“There’s 100 people in the waiting room right now!” says Ellen Rabinowitz, director of the Washtenaw Health Plan.

More than 8,500 low-income county residents get health care coverage through WHP. With the advent of the Affordable Care Act, almost all of them will move into the expanded Medicaid program.

WHP sent members letters asking them to come in to talk about the change. Despite the crush, Rabinowitz’s well-prepared staff (including a couple of temporary hires) saw most people within an hour.

That’s impressive, because after months of infighting, the state legislature only decided to expand Medicaid in August, less than two months before Obamacare’s October 1 start date. But Rabinowitz hadn’t waited. She’d already put the staff through required online training–a sort of walk-your-way-through-Obamacare class–to help WHP members make the transition.

Some participants were sad to leave the well-regarded program. “These people have been wonderful,” says a thirty-seven-year-old beautician who, with her child, has been on the plan for four years. “They do their jobs and try to help you.”

Nervous about dealing with less sympathetic souls from the state Department of Human Services, she nonetheless acknowledges that it appears her Medicaid benefits will be at least as good as WHP’s. She’s able to see doctors for free and receive prescriptions for less than $10, and any hospital bills will be covered.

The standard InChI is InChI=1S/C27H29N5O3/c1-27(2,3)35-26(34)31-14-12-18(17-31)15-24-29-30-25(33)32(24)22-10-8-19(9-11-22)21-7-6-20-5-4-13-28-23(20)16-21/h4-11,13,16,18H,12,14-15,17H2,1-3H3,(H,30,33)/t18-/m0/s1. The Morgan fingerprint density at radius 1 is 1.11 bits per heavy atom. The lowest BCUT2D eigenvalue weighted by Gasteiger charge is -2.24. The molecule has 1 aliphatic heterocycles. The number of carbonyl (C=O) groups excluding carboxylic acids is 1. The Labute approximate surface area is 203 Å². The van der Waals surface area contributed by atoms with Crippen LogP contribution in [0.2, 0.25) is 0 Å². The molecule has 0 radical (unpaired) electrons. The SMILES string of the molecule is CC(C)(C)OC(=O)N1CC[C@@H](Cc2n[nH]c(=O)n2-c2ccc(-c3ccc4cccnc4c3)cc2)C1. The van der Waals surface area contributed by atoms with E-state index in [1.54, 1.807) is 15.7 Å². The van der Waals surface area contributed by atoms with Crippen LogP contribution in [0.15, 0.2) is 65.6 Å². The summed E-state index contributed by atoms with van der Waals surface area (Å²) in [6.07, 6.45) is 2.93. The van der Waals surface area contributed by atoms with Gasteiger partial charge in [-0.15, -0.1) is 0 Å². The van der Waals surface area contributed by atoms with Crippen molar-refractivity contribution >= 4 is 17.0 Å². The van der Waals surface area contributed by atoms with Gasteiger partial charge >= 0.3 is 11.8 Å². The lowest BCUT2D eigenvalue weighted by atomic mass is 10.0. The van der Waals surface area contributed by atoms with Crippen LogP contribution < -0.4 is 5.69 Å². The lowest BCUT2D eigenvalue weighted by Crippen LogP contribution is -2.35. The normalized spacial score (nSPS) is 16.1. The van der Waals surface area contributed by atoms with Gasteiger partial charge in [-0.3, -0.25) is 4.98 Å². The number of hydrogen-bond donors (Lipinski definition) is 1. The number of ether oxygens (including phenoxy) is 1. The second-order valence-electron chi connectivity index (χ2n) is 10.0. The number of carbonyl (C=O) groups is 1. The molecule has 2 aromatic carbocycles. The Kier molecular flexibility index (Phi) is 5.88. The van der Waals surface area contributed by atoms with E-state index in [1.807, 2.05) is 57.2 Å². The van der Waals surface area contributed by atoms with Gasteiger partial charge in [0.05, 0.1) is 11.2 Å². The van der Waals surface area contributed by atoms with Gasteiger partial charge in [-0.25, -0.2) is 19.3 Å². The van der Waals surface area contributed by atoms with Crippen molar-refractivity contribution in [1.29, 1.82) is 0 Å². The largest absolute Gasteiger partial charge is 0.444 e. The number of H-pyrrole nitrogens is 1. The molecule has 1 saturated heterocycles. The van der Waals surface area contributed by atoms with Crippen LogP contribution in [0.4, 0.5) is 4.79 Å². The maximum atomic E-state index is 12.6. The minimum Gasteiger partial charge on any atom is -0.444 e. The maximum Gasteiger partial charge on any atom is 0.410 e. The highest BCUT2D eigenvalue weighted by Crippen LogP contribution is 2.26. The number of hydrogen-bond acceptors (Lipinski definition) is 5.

Bob Guenzel, who oversaw WHP’s creation as county administrator in 2002, explains that Obamacare essentially made it irrelevant. “In theory, there’s no need for a [local health insurance] plan,” he says. “All of these folks will be covered.”

Well, not all, says Rabinowitz: WHP will continue on a small scale to cover those people, mostly immigrants, who aren’t eligible for Medicaid. Only green card holders who have lived here for at least five years can enroll, but most can’t afford the plans offered in Obamacare’s online “marketplace.”

There’s no doubt WHP provided enormous relief to many uninsured residents. “It takes a lot of stress away, knowing if something goes wrong, I can go to the doctor,” says a twenty-nine-year-old woman, who’s worked temp jobs for a couple of years. Because pre-cancerous cells have been identified in her uterus, she’s particularly eager to maintain coverage. She’s already met with a WHP counselor. She won’t qualify for Medicaid, so she’s looking at the marketplace online–but at first the infamous computer glitches were making it difficult for her to find what she could afford.

The feds, Rabinowitz says, are “working very hard” to solve the problems. Finally, on October 15, WHP workers got their first two clients insured through the marketplace.